People have to start from the ground, then first step, second, third and so on to reach their destination floor. Exactly the same way students have to start from Kindergarten, then grade one, grade two and three and so on to reach their math destination. Also, if some of the steps are broken in the staircase, it is still hard to reach the desired floor using those steps. Same way, if you are missing some of the basic concepts from elementary grades, math for you is still hard. Now, the kindergarten, first grade and second grade are like first couple of the steps of the stairs. You can learn this level of math easily, as you can jump enough to take yourself to second or third step of the stairs easily. As it is very hard to reach sixth or seventh step of a stairs by jumping from the ground, exactly the same way to learn grade five or higher grade math is very hard (or impossible) without having the good knowledge of the kindergarten to grade three or grade four math. Now, consider one person is jumping on the ground to reach the third floor of a building. Can this person make it? Never, if he is not Spiderman. For this person, to reach the third floor by jumping is impossible or very hard and finally he gave up saying that it was very hard to reach third floor.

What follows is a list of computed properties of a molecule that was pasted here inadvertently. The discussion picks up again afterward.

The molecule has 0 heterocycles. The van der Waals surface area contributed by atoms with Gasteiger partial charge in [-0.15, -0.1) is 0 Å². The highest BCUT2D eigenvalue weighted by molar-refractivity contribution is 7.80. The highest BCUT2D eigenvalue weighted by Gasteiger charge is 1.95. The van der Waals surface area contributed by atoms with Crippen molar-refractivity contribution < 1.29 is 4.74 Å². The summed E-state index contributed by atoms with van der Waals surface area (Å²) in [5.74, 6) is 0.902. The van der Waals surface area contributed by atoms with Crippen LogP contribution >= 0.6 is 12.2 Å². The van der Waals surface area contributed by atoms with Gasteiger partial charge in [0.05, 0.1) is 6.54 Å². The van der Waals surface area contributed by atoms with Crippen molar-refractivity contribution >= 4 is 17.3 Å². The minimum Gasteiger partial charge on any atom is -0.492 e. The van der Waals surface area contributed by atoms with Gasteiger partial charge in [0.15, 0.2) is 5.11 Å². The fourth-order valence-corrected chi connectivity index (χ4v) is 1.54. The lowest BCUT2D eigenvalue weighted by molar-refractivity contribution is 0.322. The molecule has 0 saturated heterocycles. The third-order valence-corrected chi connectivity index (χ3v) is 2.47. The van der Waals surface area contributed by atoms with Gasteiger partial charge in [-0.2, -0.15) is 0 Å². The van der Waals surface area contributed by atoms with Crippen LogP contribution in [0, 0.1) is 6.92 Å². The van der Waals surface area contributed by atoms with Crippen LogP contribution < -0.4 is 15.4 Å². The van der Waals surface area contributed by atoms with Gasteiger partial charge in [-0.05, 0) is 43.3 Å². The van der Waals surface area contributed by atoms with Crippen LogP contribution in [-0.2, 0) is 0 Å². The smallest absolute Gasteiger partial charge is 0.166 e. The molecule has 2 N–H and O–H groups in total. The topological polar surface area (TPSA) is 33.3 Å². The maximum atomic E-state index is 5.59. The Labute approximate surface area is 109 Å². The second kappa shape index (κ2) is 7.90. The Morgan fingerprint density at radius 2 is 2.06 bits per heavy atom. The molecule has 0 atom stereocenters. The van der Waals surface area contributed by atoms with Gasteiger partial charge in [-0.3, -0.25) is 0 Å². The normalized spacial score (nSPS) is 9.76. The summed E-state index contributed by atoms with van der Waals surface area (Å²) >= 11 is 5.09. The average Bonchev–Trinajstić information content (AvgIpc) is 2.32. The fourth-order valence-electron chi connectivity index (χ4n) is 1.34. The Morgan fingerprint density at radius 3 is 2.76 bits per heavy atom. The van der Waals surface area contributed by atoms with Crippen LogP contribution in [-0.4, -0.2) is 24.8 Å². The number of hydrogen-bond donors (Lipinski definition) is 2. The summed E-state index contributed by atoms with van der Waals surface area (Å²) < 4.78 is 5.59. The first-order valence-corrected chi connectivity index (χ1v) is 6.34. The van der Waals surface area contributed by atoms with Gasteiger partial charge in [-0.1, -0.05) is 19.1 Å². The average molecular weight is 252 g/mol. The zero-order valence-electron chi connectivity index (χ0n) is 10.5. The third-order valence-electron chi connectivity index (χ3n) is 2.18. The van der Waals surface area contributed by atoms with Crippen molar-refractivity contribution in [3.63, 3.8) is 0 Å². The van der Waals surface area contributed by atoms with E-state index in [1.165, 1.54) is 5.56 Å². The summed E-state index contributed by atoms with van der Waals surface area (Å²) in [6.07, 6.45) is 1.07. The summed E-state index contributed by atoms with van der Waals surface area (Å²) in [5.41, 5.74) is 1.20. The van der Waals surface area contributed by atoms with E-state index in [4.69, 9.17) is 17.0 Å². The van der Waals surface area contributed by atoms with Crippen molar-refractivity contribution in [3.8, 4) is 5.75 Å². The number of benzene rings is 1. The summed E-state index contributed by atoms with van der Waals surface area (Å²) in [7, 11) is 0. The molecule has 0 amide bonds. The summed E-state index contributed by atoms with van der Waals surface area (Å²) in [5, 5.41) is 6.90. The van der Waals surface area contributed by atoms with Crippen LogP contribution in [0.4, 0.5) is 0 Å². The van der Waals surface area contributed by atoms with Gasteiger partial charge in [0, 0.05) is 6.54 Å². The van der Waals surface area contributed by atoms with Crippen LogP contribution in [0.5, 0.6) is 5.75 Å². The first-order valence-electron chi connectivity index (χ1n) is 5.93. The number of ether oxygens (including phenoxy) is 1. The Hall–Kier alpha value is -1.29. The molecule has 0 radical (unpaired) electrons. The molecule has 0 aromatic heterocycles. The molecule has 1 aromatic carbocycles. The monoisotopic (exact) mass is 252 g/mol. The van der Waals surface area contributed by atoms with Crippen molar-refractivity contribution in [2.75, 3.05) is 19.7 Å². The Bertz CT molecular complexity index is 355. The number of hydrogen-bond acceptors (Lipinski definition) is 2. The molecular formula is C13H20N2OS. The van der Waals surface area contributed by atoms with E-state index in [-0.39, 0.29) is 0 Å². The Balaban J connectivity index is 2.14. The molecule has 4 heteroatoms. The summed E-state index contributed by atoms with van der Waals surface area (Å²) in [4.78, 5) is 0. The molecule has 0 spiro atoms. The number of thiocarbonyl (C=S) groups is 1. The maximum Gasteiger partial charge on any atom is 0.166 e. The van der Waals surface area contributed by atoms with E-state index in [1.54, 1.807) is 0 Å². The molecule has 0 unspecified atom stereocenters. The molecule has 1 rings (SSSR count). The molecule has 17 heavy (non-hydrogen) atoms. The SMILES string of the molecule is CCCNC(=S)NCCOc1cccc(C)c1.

I will admit that there is one type of worksheet that I used in the past and found relatively beneficial, although it had a different kind of flaw. For my Basic Math, Pre_Algebra, and Algebra classes, I had several books of "self_checking" worksheets. These worksheets had puns or puzzle questions at the top, and as the students worked the problems they were given some kind of code for choosing a letter to match that answer. If they worked the problems correctly, the letters eventually answered the pun or riddle. Students enjoyed these worksheets, but there are a couple problem areas even with these worksheets. Some students would get the answer to the riddle early and then work backward from letter to problem answer, so they weren't learning or practicing anything.